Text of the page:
Make up retailer Mecca has been called out for capitalising on women’s body insecurities over its sale of a vaginal cosmetic product marketed to “hydrate”, “improve skin elasticity” and “provide an arousing scent”- with 30 ml bottles sold for a whopping $73.
Mecca defended its sale of the product, claiming it ‘empowers’ women:
“At Mecca, we’re all about offering our customers choice,” the brand said in a statement to 7NEWS.com.au.
“Empowerment includes being able to choose what’s right for you.”
But if ‘empowerment’ is premised on the notion that women’s natural bodies are flawed and in need of fixing, or that women need to purchase expensive cosmetic products in order to relieve body shame, and if this ‘empowerment’ happens to align with corporate profits, are women really being empowered?
We recently shared a video critiquing the concept of female “empowerment” as it is applied to practices that exploit, harm and disempower women. We said that practices that are premised on, and perpetuate, women’s inequality, and diminish women’s humanity, do not give women power – they reduce women’s power.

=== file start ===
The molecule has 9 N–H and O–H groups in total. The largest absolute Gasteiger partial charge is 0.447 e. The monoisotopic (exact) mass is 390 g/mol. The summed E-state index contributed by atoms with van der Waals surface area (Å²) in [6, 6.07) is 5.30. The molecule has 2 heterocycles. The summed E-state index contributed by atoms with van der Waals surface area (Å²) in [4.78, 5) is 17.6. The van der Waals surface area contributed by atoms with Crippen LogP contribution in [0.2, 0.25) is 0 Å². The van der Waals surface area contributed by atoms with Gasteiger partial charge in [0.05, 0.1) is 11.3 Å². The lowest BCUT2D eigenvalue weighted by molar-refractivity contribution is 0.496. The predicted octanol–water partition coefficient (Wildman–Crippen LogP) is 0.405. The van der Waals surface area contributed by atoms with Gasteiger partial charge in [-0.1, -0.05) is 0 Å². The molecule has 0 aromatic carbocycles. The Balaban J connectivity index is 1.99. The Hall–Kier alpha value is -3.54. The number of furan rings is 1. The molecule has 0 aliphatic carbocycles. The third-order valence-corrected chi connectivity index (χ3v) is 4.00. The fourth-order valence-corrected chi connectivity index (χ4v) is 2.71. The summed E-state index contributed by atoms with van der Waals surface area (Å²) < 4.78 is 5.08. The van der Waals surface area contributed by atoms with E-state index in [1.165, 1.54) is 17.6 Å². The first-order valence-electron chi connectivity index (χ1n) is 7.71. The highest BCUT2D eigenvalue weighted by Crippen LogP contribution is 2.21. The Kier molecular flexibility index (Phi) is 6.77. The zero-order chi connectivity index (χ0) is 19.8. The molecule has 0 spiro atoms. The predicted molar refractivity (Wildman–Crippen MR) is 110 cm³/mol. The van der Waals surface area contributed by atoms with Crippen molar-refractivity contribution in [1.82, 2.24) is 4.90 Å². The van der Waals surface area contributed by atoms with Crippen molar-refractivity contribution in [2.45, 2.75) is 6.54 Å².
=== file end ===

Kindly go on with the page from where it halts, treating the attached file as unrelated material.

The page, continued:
Watch the video here:
Mecca history of selling products that disempower women
In 2018, we wrote to CEO of Mecca Jo Horgan, asking Mecca to withdraw 'Send Nudes' cosmetics from their stores around the country, sending the message that sexualised harassment and abuse of women and girls is no joke. We shared with her our conversations with thousands of adolescent girls around the country in which they shared their frequent experiences of sexualised harassment and coercion from men and boys, including frequent requests for nude photos (see the video below).
We explained how we had been contacted by a group of teen girls who objected to the Frank Body "Send Nudes" lip and cheek tint, which they felt normalised and legitimised the sexual harassment they experienced in their every day lives. These girls had contacted Frank Body but were disheartened when the company failed to take their concerns seriously.
Despite claims of advocating for women, Jo Horgan ignored our letter, and Mecca continued to sell the Frank Body products, even with the brand's sexist and sexually objectifying advertising.
Mecca has also been accused of bullying young female staff.
Does any of this sound like female empowerment?